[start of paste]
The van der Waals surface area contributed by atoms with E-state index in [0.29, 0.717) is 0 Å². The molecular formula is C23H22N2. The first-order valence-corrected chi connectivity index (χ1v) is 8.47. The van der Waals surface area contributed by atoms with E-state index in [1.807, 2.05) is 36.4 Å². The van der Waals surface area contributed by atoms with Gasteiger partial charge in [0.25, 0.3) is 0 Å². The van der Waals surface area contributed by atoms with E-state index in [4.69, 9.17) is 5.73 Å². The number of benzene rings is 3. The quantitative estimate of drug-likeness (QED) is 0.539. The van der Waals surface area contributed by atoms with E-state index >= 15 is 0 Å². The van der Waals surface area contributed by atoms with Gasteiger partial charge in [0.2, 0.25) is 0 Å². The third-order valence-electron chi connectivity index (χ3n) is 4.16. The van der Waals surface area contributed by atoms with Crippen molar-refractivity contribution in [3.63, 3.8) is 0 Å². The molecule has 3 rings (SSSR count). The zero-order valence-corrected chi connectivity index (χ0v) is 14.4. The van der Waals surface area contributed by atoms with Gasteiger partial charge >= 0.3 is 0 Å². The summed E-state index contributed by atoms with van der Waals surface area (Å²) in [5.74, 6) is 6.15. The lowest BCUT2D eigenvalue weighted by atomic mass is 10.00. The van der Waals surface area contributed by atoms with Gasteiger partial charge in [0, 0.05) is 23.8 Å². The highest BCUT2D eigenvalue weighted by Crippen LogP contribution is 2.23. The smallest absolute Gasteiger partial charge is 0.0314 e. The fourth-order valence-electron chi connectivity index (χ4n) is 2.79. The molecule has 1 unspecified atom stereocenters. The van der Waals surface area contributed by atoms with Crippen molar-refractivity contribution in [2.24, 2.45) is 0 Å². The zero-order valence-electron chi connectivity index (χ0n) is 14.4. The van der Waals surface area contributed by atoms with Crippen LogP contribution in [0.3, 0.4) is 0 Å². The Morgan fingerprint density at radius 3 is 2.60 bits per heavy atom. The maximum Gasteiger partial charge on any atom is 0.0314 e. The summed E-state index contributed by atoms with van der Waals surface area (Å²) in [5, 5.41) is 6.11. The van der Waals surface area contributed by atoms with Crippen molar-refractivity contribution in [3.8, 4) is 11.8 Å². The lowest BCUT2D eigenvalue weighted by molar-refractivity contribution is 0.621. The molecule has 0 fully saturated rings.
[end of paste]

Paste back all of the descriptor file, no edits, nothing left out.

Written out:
The van der Waals surface area contributed by atoms with E-state index in [0.29, 0.717) is 0 Å². The molecular formula is C23H22N2. The first-order valence-corrected chi connectivity index (χ1v) is 8.47. The van der Waals surface area contributed by atoms with E-state index in [1.807, 2.05) is 36.4 Å². The van der Waals surface area contributed by atoms with Gasteiger partial charge in [0.25, 0.3) is 0 Å². The van der Waals surface area contributed by atoms with E-state index in [4.69, 9.17) is 5.73 Å². The number of benzene rings is 3. The quantitative estimate of drug-likeness (QED) is 0.539. The van der Waals surface area contributed by atoms with E-state index >= 15 is 0 Å². The van der Waals surface area contributed by atoms with Gasteiger partial charge in [0.2, 0.25) is 0 Å². The third-order valence-electron chi connectivity index (χ3n) is 4.16. The van der Waals surface area contributed by atoms with Crippen molar-refractivity contribution in [3.63, 3.8) is 0 Å². The molecule has 3 rings (SSSR count). The zero-order valence-corrected chi connectivity index (χ0v) is 14.4. The van der Waals surface area contributed by atoms with Gasteiger partial charge >= 0.3 is 0 Å². The summed E-state index contributed by atoms with van der Waals surface area (Å²) in [5.74, 6) is 6.15. The lowest BCUT2D eigenvalue weighted by atomic mass is 10.00. The van der Waals surface area contributed by atoms with Gasteiger partial charge in [0, 0.05) is 23.8 Å². The highest BCUT2D eigenvalue weighted by Crippen LogP contribution is 2.23. The smallest absolute Gasteiger partial charge is 0.0314 e. The fourth-order valence-electron chi connectivity index (χ4n) is 2.79. The molecule has 1 unspecified atom stereocenters. The van der Waals surface area contributed by atoms with Crippen molar-refractivity contribution in [2.24, 2.45) is 0 Å². The zero-order valence-electron chi connectivity index (χ0n) is 14.4. The van der Waals surface area contributed by atoms with Crippen LogP contribution in [0.3, 0.4) is 0 Å². The Morgan fingerprint density at radius 3 is 2.60 bits per heavy atom. The maximum Gasteiger partial charge on any atom is 0.0314 e. The summed E-state index contributed by atoms with van der Waals surface area (Å²) in [5, 5.41) is 6.11. The van der Waals surface area contributed by atoms with Crippen molar-refractivity contribution in [3.8, 4) is 11.8 Å². The lowest BCUT2D eigenvalue weighted by molar-refractivity contribution is 0.621. The molecule has 0 fully saturated rings.